Like buses, you wait sixty years for an anniversary and two come along at once. Three if you count the British Empire Trophy and the Scottish Rally in last week’s blog. The third is the 1955 British Grand Prix at Aintree, the first grand prix I watched and the first that Stirling Moss won. Kept the programme. I kept the programmes of almost all the hundred or so grands prix, as well as Le Mans, sports car races, rallies and other events I covered as a journalist. Some still have scribbled lap charts – not all accurate or even complete. Press rooms – if there were any - weren’t spoon-fed from television links.

The Aintree jacket looks quaint, with its wingless front-engined 250F Maserati and Daily Telegraph sponsorship. An early car, this was 2509, bought by Alfred Owen to gain experience of Formula 1 while BRM was in disarray. It only produced 208bhp instead of the claimed 240, and had Dunlop die-cast aluminium wheels when photographed at the Daily Express Silverstone with Peter Collins. There were four works and four private Maseratis in the grand prix, very nearly as quick as the Mercedes-BenzW196s, Collins was quickest of them but six retired. The Ferraris were outclassed. One finished three laps in arrears.

Mercedes-Benz filled the first four places in the race round the Grand National course, without the jumps; the road (built by Tarmac Ltd the greatest name in road construction according to the programme) I suppose now used by camera cars covering the horse racing. Karl Kling and Piero Taruffi drove the other Mercedes behind Moss and Fangio. A couple of times during the 90laps Fangio passed Moss but the 25 year old held the lead to the end, when Fangio closed up almost level when they took the chequered flag. That was what we had come to see. Moss fresh from his triumph in the Mille Miglia, Mercedes-Benz under Alfred Neubauer the best motor racing team in the world. The winner got £500 and the Daily Telegraph Trophy (value £100). Bonus thrill at Aintree. We SAW the Mercedes-Benz racing car transporter (below with Fangio) while we were trying to chat up some girls. The transporter was far more interesting. We were geeky.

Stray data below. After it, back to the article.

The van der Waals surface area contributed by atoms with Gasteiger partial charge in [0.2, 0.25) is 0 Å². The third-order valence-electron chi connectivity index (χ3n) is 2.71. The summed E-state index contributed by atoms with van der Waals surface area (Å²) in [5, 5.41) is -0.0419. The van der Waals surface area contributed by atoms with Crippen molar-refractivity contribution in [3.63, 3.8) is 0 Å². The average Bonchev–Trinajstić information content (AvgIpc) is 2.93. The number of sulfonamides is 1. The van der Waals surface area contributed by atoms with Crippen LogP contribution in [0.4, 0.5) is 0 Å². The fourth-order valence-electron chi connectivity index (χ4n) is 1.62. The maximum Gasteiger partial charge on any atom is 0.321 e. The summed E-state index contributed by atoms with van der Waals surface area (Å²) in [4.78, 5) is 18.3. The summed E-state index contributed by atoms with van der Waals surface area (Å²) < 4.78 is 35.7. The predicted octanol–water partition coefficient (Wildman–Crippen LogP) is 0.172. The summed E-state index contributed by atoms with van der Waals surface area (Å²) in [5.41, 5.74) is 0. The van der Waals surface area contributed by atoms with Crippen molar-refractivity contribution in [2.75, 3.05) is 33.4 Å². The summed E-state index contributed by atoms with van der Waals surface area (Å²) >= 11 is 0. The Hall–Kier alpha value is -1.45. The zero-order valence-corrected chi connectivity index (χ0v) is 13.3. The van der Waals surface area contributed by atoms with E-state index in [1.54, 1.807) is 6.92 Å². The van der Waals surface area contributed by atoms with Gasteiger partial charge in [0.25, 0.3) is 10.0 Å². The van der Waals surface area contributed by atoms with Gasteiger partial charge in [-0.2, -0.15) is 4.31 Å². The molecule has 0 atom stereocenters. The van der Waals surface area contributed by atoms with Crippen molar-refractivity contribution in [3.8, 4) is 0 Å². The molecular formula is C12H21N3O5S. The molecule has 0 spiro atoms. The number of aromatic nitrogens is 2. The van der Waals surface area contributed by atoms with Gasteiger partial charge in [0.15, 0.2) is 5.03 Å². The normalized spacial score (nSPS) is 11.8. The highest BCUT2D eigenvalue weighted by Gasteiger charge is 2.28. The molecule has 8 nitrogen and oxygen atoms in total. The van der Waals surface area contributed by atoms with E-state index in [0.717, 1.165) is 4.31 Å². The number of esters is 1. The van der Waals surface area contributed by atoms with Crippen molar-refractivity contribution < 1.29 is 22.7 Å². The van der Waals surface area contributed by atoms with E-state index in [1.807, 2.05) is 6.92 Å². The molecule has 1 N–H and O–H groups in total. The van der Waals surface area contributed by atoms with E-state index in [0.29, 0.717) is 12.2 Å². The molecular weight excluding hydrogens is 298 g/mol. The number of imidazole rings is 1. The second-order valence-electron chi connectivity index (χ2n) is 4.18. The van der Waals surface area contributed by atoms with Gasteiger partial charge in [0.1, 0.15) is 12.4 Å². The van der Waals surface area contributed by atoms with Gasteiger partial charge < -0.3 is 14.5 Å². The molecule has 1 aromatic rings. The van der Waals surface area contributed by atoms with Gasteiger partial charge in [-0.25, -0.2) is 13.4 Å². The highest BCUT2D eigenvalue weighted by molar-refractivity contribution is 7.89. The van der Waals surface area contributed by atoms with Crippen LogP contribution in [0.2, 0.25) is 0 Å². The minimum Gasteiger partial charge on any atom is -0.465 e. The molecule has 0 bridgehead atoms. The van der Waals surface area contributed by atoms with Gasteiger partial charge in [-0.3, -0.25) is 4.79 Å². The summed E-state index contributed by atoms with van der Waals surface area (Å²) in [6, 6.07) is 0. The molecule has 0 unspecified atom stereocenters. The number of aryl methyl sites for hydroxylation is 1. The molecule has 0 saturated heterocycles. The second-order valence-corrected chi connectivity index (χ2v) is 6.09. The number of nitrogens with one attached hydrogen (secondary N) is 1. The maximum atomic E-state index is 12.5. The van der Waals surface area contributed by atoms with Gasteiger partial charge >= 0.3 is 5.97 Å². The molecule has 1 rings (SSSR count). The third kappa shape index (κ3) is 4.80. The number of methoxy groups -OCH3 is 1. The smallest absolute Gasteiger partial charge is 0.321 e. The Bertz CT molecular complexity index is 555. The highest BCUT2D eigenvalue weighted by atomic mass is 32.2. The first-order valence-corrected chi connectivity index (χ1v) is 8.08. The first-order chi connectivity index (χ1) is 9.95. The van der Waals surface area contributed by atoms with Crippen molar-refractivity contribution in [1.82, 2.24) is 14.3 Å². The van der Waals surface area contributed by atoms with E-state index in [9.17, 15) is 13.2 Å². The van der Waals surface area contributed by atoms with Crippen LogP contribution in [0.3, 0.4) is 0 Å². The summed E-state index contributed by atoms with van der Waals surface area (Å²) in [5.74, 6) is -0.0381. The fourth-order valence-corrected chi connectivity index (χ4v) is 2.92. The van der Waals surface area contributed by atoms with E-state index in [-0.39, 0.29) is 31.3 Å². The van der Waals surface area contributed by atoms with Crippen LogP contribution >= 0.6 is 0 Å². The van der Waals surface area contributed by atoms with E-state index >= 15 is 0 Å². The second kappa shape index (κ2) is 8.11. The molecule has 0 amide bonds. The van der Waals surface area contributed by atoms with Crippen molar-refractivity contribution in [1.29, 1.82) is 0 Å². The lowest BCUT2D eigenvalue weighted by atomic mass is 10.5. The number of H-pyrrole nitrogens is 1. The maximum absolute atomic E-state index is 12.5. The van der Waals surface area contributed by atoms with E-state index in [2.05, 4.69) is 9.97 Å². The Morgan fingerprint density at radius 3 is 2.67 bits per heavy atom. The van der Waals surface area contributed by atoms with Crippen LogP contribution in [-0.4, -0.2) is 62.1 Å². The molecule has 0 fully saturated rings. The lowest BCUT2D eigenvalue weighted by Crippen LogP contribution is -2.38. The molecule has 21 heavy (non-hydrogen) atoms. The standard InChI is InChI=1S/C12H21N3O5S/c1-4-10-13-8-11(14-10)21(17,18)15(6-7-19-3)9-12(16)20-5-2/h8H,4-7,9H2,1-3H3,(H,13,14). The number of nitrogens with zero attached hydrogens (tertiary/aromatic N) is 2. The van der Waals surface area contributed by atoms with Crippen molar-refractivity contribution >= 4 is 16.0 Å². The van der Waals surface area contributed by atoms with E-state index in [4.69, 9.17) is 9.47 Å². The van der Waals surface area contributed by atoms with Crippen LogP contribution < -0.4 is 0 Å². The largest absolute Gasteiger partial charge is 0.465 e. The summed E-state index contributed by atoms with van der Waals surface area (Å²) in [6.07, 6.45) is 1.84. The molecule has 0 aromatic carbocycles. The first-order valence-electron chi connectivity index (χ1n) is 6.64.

Race day was hot. The race took three hours and we watched from the Steeplechase Enclosure furthest from the pits and grandstand, where standing room cost five shillings (25p) although my guess is that three of us in Ronnie Abbott’s TR2 got in on the combined admission and on-the-course parking for £1.10.0 (£1.50). Moss was on pole with a practice lap of 2.00.4 while right at the back of the grid alongside Collins in the Maserati Jack Brabham qualified his Cooper-Bristol mid-engined converted sports car on 2.27.4. Overtaken by the Mercedes’ within six laps, it took Brabham four years to become World Champion.